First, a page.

I love the way Chris Bennett ties up loose ends from ST episodes and books and generally pads-out the ST universe to give the whole thing more coherence and depth. What does a time displaced person do in a different world from the one they knew? How does someone cope with knowing all their close relatives died long ago or haven't yet been born? There are several practical and scientific time related scenarios which Chris manages very well and with obvious understanding of the human psyche.
So a new, well rounded and interesting set of characters has been created and utilised successfuly in this multi-layered story. And we get to find out what happened to the crew of the USS. Bozeman as well. Can't be bad.

One of the more negative reviewers said it wasn't 'Trek'. Well, what is 'Trek' anyway? This is as much 'Trek' as any other ST title I've ever read. Why must we stick to the same-old, same-old when a whole universe has been created for us to read about?

I suppose it just shows how difficult it is to please 'all the readers all of the time' that there are other reviews on Amazon calling it boring. We are all looking for different things in a book after all, so you may agree with them or me, you never know until you read it and I thoroughly recommend this book.

David Edwards
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on 5 October 2011
The great thing about Star Trek time travel is that generally, we get to see time altered. We therefore get to see people playing with our beloved standard Trek world and changing it into a parallel Trek universe, which the main characters then have to change back. Or there are people from the future and a main character that we all know and love is involved in setting things straight again. Or time is stopped and we get to play with it a little.

Which is where this book falls down so completely because it is Lucsly and Dulmur's job to make sure that none of the above happens and so we get to follow their attempts to make sure that everything stays the same. Unendingly the same!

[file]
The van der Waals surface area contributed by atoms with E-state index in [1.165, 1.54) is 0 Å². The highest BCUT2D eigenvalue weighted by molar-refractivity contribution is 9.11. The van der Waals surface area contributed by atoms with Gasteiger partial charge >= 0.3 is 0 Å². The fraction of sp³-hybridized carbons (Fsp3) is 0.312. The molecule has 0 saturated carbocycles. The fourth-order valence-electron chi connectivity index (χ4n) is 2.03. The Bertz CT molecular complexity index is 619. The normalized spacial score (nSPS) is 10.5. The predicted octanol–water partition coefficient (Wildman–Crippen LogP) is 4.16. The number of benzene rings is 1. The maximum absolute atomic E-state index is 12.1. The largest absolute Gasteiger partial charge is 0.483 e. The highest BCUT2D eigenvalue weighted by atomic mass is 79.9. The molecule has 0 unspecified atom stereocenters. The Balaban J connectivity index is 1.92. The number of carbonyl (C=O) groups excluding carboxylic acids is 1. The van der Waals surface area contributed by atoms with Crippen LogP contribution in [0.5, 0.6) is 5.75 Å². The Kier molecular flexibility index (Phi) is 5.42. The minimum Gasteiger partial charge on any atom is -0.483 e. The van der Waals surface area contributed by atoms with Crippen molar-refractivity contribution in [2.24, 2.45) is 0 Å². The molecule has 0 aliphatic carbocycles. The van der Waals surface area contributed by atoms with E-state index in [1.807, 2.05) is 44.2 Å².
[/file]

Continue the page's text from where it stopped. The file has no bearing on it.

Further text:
If you have no idea who Lucsly and Dulmur are, watch the end of Trials and Tribbilations (DS9) - they are the two guys in grey suits who spoil everyone's fun and this is the book about their exploits to spoil everyone's fun. Imagine a book following two grammar checkers and their adventures editing novels and you get some idea of how interesting these two characters are.

There are no famous Trek characters (apart from occasional incidental cameos), there are few alternate universes (except in the ever so dull ending) and the timeline throughout is designed so that you are never too sure if you are beginning a chapter in the future, the past, or the present, so confusion often occurs at the start of a chapter.

Don't get me wriong, it is written relatively well, has mostly good grammar and about the same nuimber of spelling errors as I have in this review (even in the Kindle version). Trouble is, it just isn't Trek.

It is all just slightly dull and nothing like a good Trek Time Travel story. Next time the author attempts to write one of these, he should look at old Star Trek time travel episodes - stick to their tried and tested formats and make a more interesting book. Maybe a book where Lucsly and Dulmur get killed right at the beginning and then Worf, or someone more interesting, has to save the day and bring them back to their oh so dull lives.
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on 16 January 2012
This is a fascinating book. It builds on the well known Star Trek characters but has a life of its own. The story is compelling, rather exciting, you accept and like the characters at the beginning. It is good from that point of view that makes you think of things you saw and read and puts them into a new context. Perhaps the tech speach is a little complicated, but it also adds to savvy. So, a good yarn!
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on 13 November 2011
Decent book, worth buying if you are a fan of the trek.

One thing though: Lucsly and Dulmur! I cringed when I read those badly disguised anagrams.
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on 15 February 2015
Good romp through time with interesting characters. Lots of integration with Star Trek tv series. I liked it and it was an oddly gentle read. It would be great to meet a Deltan.
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on 17 August 2013
Authors have found another department in star trek to write about. Good value and a good story. A new read for trek fans.